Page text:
Hunter twins dream big after finishing Higher School Certificate at Warners Bay High

GEORGIA O’Sullivan was still in kindergarten when she set her sights on becoming Australia’s first female prime minister.

She had reached year five when Julia Gillard took the top job after the leadership spill and brought Labor to the 2010 election, which led to a hung Parliament.

“It was the worst moment of my life,” Georgia joked. “I decided then I’d be the first to be elected by the people.”

Fast forward 12 years and Warners Bay High school captain Georgia is preparing to sit her last Higher School Certificate exam, economics, on Monday.

She plans to move to Canberra to study political science, international relations and law.

The Newcastle Herald has followed Georgia and her twin sister Jacinta since they started in the same Eleebana Public class as twins Kristan and Tiani Kolbas and Maxine and Alexis Regan in 2005.

Everyone except Georgia has finished their final exams, while Maxine left school in year 11 and works for Aurecon.

The Herald reported when the twins finished year six they had swapped classes on April Fool’s Day to trick their teachers.

The girls – all now 18 – said while they were still occasionally mistaken for each other, being a twin had taken on a new meaning as they started forging their own paths.

Maxine and Alexis’ parents decided at the end of year 10 it was best for them to move to two private schools.

The girls were adopted at five months old from Papua New Guinea and are each other’s “wingman”.

“They wanted us to have our own separate identities, not as twins,” Maxine said.

“I am more laid back and it didn’t bother me going with Alexis’ decisions, but they wanted me to start making my own decisions.”

Alexis said the sisters had gone to school, socialised with the same friends and lived together, which had caused some arguments.

“But that first day getting up and putting on a different uniform to Maxine was so hard – she’s my backbone, when issues arise she’s the person I go to.”

Maxine said they had “completely different personalities”.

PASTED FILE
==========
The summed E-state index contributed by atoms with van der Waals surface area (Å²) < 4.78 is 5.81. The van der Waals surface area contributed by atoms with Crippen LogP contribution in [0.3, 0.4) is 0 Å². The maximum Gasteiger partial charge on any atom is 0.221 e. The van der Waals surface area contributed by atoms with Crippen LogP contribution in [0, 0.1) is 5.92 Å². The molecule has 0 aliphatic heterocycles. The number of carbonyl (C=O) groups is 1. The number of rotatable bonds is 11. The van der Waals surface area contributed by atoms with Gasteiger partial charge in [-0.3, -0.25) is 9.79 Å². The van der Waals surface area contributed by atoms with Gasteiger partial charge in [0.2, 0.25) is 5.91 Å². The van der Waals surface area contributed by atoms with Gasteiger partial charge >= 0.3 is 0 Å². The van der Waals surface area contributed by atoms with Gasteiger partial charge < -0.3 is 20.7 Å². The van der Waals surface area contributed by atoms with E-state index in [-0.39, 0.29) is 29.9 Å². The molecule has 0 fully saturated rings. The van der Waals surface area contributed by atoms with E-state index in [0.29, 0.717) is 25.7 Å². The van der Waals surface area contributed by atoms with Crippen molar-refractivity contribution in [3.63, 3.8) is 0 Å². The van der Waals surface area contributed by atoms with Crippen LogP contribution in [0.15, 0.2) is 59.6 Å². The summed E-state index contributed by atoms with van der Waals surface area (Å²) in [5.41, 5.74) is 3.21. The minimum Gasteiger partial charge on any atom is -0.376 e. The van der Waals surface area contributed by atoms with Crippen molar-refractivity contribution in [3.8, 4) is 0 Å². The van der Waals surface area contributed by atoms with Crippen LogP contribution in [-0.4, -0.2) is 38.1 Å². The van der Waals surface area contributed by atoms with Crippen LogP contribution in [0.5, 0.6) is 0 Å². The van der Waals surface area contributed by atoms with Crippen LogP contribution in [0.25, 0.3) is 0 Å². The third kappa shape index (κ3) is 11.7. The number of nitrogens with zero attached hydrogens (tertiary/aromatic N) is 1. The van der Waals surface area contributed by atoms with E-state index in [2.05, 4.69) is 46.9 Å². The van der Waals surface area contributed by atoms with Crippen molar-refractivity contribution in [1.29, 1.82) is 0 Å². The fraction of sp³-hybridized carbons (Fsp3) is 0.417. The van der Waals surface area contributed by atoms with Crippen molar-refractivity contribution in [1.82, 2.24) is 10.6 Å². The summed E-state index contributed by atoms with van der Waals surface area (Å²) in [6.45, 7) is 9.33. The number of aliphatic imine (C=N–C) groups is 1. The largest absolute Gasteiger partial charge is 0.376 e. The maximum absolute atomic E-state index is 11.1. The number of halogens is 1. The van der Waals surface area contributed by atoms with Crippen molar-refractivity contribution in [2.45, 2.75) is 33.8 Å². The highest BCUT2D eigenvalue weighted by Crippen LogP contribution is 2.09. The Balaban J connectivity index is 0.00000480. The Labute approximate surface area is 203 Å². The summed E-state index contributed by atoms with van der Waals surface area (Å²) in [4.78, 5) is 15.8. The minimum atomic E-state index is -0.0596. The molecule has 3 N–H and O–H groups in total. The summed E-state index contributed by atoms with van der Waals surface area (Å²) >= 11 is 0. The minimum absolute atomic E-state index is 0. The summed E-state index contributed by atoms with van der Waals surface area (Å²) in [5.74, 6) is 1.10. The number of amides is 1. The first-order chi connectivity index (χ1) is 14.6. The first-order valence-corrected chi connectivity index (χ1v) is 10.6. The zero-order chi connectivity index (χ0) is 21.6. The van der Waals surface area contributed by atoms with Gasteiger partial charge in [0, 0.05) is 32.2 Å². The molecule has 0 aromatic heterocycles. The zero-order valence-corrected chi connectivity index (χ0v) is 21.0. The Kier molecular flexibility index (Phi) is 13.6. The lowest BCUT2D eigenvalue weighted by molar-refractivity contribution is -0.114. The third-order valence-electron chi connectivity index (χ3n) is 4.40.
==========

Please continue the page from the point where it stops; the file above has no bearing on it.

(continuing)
“You annoy each other, but you don’t want that spot filled by anyone else,” she said.

“I was okay with it, but worried if something went wrong I would not be there. When I left my school to start work I knew if she was in trouble, I could be there in a heartbeat. 

“The people you grow up with become your family...but being adopted means our only bloodline here is our twin.”

Meanwhile, Jacinta said she didn’t like being a twin.

“You don’t have your own personal identity, it’s not ‘Jacinta’, it’s ‘the twin’,” she said, although she said having a sister for support, motivation and to study with through the HSC was invaluable.

Georgia said comparison was constant.

“There’s always ‘Who is the smarter one, the clumsier one, the hotter one.”

The sisters aren’t fazed about being separated. The longest they’ve been apart is two and a half weeks, when Jacinta was in South America and Georgia in New York.

“But I think we had better conversations when we were apart,” Georgia said.

“We were Face Timing and actually cared about what each other was doing.”

Kristan said she had considered moving to Sydney, but was unsure if she could leave Tiani.

“I love being a twin,” she said.

We’re always together and she’s always there for me, like my best friend. We’re the same person. We used to get the same scores on the same tests.

Their relationship deepened around the trial exam period, when Kristan developed a mystery rash she said could have been brought on by stress.

It covered her body and required a week in hospital, followed by another week of in-home care and disrupted her study preparation.

“Tiani couldn’t bear to see me crying,” she said.

“I wanted to leave school but I got through because of her and my family and friends. I can’t believe I did it.”

The girls said they were sad to leave school – Georgia said she “cried the entire graduation day” – but ready for the future.

“I’m keen as,” Jacinta said. “I’m keen to do something I love, for responsibility, to be an actual adult!”

“Rev head” Maxine said she thinks often about her dream to be a V8 driver – she has a certificate three in automotive qualification.

Alexis is considering the emergency services; Jacinta is planning to study architecture; Kristan is deliberating between nutrition and dietetics or personal training while Tiani wants to operate her own business, perhaps in interior design.

“We'll see each other every few years and be able to pick back up where we left off,” Tiani said.


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